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Old 06-15-2002, 02:02 PM
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Oil and the XS1100

Oil and the XS1100
by David Hansen
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Checking the Oil

First off, though it seems obvious, the oil level is checked by placing the bike on the centerstand and verifying that the oil level is within the limits of the top and bottom of the little window on the lower right-hand side of the engine case (near the rear brake lever). Checking the oil level on the sidestand may result in overfilling the case by as much as 1.5 quarts! That much overfill can reduce the performance of the bike in the best case, or damage rings and seals in the worst case through too much pressure.

Changing the Oil

So, with the bike on its centerstand, remove the oil drain plug (don't confuse it with the drain plug for the middle-gear oil at the rear of the engine) and drain the oil. Clean the plug well and reinstall it. Then remove the oil filter (there will still be some oil in the filter to spill out), twist the old filter off the filter bolt and put the new oil filter over the bolt into the filter housing. Place the filter housing back on the bike making sure that the little tabs on the oil filter housing line up with slots in the engine case. Carefully tighten up the oil filter bolt - don't over-tighten, it's easy to strip. Then fill up the crankcase with approximately 3 quarts of new oil. Note: When changing the oil, the drain plug must be removed in order to completely drain the oil. Removing the oil filter alone will only remove a couple quarts of the oil. Most of us typically replace the oil filter with each oil change as well - cheap insurance. It's also a good idea to periodically replace the o-rings on the oil filter bolt and cover (if they didn't come with the filter).

If you put your bike away for the winter, it's a good idea to change the oil and filter right before you park the bike. Change the oil then run the bike just long enough to get the fresh oil distributed througout the engine. Then it will be ready to go when at the first hint of spring. Note: there are other things that should also be done when "winterizing" your bike. If you need further information, just ask via the mailing list.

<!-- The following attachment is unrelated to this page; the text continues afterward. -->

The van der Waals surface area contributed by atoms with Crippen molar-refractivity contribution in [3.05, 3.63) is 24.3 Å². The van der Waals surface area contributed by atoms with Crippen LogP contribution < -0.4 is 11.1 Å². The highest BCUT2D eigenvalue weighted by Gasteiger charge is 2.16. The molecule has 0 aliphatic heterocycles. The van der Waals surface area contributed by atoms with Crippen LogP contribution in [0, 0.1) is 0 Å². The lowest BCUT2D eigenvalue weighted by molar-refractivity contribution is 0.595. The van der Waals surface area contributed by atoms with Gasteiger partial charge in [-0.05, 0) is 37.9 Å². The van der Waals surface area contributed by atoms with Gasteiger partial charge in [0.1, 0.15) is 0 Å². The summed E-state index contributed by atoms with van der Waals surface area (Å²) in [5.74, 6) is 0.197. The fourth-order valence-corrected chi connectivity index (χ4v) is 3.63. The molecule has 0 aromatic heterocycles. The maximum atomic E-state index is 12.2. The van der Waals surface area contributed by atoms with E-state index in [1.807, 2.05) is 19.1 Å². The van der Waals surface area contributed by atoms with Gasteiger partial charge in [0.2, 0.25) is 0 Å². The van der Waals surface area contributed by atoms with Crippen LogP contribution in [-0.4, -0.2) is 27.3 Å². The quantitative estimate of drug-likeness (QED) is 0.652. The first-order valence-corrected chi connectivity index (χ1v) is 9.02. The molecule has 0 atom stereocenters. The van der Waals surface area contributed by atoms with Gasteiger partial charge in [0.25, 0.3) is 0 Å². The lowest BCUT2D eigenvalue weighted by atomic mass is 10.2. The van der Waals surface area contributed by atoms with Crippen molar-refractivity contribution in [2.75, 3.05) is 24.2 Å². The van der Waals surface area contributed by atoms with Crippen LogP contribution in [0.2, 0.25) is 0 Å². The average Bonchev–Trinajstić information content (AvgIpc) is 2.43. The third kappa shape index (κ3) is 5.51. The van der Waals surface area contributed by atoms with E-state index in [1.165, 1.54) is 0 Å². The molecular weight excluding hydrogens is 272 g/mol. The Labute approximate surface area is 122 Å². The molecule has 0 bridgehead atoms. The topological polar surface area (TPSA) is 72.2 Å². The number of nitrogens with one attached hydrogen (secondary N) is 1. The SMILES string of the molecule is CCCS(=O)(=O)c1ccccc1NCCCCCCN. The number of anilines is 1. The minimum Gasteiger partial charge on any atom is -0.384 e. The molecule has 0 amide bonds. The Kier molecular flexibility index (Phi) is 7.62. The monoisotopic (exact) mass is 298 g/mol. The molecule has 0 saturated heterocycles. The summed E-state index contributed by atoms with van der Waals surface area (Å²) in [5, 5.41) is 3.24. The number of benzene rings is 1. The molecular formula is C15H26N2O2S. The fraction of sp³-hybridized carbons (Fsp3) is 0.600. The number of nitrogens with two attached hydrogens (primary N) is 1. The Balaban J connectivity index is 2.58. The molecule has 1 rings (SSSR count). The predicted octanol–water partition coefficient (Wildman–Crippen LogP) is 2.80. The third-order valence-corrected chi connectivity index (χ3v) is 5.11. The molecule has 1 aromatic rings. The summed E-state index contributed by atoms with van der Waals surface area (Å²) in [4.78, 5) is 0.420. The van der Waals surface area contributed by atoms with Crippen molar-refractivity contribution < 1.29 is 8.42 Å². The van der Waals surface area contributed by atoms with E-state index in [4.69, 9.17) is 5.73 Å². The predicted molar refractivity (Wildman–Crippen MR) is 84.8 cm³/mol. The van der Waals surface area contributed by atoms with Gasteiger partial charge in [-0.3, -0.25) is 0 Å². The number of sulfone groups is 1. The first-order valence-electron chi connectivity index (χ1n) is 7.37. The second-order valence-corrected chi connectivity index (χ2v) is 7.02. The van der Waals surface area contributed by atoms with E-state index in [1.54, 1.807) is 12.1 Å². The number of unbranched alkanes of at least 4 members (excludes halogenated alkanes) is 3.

What Oil to Use?

Third, oil tends to be a religious issue. There are those who swear by motorcycle-specific oils, those who swear by synthetic, and those who swear they get by fine with generic 10w40.

Quote:
** OLD 2002 info**Most among us have switched to a synthetic oil. Yamaha recommends 20w40 for the XS11. Many of our riders are running Mobil1 15w50 with good results. Mobil1 is highly rated and fits well with the viscosity recommended by Yamaha. Others have used 5w50 synthetic as well. Since synthetics typically have better flow when cold and resist heat better than conventional oils, the viscosity range can be a little wider than with conventional oils. Good old conventional 10w40 is not a recommended oil, however.
NEWER info as of 2016 We have found that running Synthetic is for the most part a wasteful proposition. The clearance/tolerances of the XS11 engine components, specifically the piston rings/walls are too loose/large and so allow contaminants to get past them into the oil requiring oil changes every 2-3k miles. This negates one of the benefits of synthetic in that it would normally last many more K miles before breakdown and the need for changing. Secondly, Synthetics often have friction modifiers in their formulation and these can contribute to wet clutch slippage. Others have reported no slippage when their clutch components are within spec and have fairly new strong springs...but folks with marginal clutch components might not have slippage with DINO oil but would then have slippage after switching to Synth.

However, some DINO type oils ALSO have friction modifiers in them, and so when picking an oil, you need to ensure that the lower half of the API seal is blank and doesn't say "ENERGY CONSERVING" which means is has friction modifiers in it. As far as brands, folks have used WallyWorld/supertech as well as CASTROL and many others in the 20-50 range. Folks living in the upper portions of the USA/Canada and actually riding in less than 30 degree temps have used 10/40 just fine. But once temps are more moderate it's recommended to use the 20/50 range for better protection especially when the engine temps will be hotter with warmer weather. End of new info

Running a heavier weight oil in the XS11 (e.g., 20w50), especially early in the riding season with cool weather, can make the bike difficult to start. Some owners have reported apparent starting problems early in the season that were solved by switching to a lighter weight oil.


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For more info on oil check out
Ed Hackett's usenet Oil FAQ
 

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